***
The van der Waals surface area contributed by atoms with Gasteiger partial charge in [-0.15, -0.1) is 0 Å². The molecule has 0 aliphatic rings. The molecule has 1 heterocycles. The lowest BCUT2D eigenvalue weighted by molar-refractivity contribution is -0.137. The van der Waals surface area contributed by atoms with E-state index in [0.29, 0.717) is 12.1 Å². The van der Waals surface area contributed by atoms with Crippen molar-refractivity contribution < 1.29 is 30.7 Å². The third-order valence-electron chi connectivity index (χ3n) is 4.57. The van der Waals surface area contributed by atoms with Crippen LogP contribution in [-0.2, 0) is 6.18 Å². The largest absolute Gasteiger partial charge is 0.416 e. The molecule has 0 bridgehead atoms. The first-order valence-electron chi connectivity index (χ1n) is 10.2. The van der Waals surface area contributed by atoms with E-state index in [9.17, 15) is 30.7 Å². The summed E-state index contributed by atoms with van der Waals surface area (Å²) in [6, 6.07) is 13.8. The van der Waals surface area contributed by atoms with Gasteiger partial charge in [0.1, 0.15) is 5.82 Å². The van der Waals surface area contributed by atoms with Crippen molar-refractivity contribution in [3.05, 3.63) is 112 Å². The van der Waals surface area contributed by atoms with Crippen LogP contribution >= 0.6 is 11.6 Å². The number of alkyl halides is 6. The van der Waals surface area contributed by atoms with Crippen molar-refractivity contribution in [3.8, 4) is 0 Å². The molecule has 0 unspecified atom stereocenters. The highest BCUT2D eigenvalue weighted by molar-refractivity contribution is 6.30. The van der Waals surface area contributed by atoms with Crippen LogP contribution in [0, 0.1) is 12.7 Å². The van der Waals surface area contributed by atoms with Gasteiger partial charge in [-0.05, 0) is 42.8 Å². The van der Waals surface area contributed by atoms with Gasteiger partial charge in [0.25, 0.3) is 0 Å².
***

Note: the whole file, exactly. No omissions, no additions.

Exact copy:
The van der Waals surface area contributed by atoms with Gasteiger partial charge in [-0.15, -0.1) is 0 Å². The molecule has 0 aliphatic rings. The molecule has 1 heterocycles. The lowest BCUT2D eigenvalue weighted by molar-refractivity contribution is -0.137. The van der Waals surface area contributed by atoms with E-state index in [0.29, 0.717) is 12.1 Å². The van der Waals surface area contributed by atoms with Crippen molar-refractivity contribution < 1.29 is 30.7 Å². The third-order valence-electron chi connectivity index (χ3n) is 4.57. The van der Waals surface area contributed by atoms with Crippen LogP contribution in [-0.2, 0) is 6.18 Å². The largest absolute Gasteiger partial charge is 0.416 e. The molecule has 0 bridgehead atoms. The first-order valence-electron chi connectivity index (χ1n) is 10.2. The van der Waals surface area contributed by atoms with E-state index in [9.17, 15) is 30.7 Å². The summed E-state index contributed by atoms with van der Waals surface area (Å²) in [6, 6.07) is 13.8. The van der Waals surface area contributed by atoms with Gasteiger partial charge in [0.1, 0.15) is 5.82 Å². The van der Waals surface area contributed by atoms with Crippen molar-refractivity contribution in [3.05, 3.63) is 112 Å². The van der Waals surface area contributed by atoms with Crippen LogP contribution >= 0.6 is 11.6 Å². The number of alkyl halides is 6. The van der Waals surface area contributed by atoms with Crippen molar-refractivity contribution in [3.8, 4) is 0 Å². The molecule has 0 unspecified atom stereocenters. The highest BCUT2D eigenvalue weighted by molar-refractivity contribution is 6.30. The van der Waals surface area contributed by atoms with Crippen LogP contribution in [0, 0.1) is 12.7 Å². The van der Waals surface area contributed by atoms with Gasteiger partial charge in [-0.05, 0) is 42.8 Å². The van der Waals surface area contributed by atoms with Gasteiger partial charge in [0.25, 0.3) is 0 Å².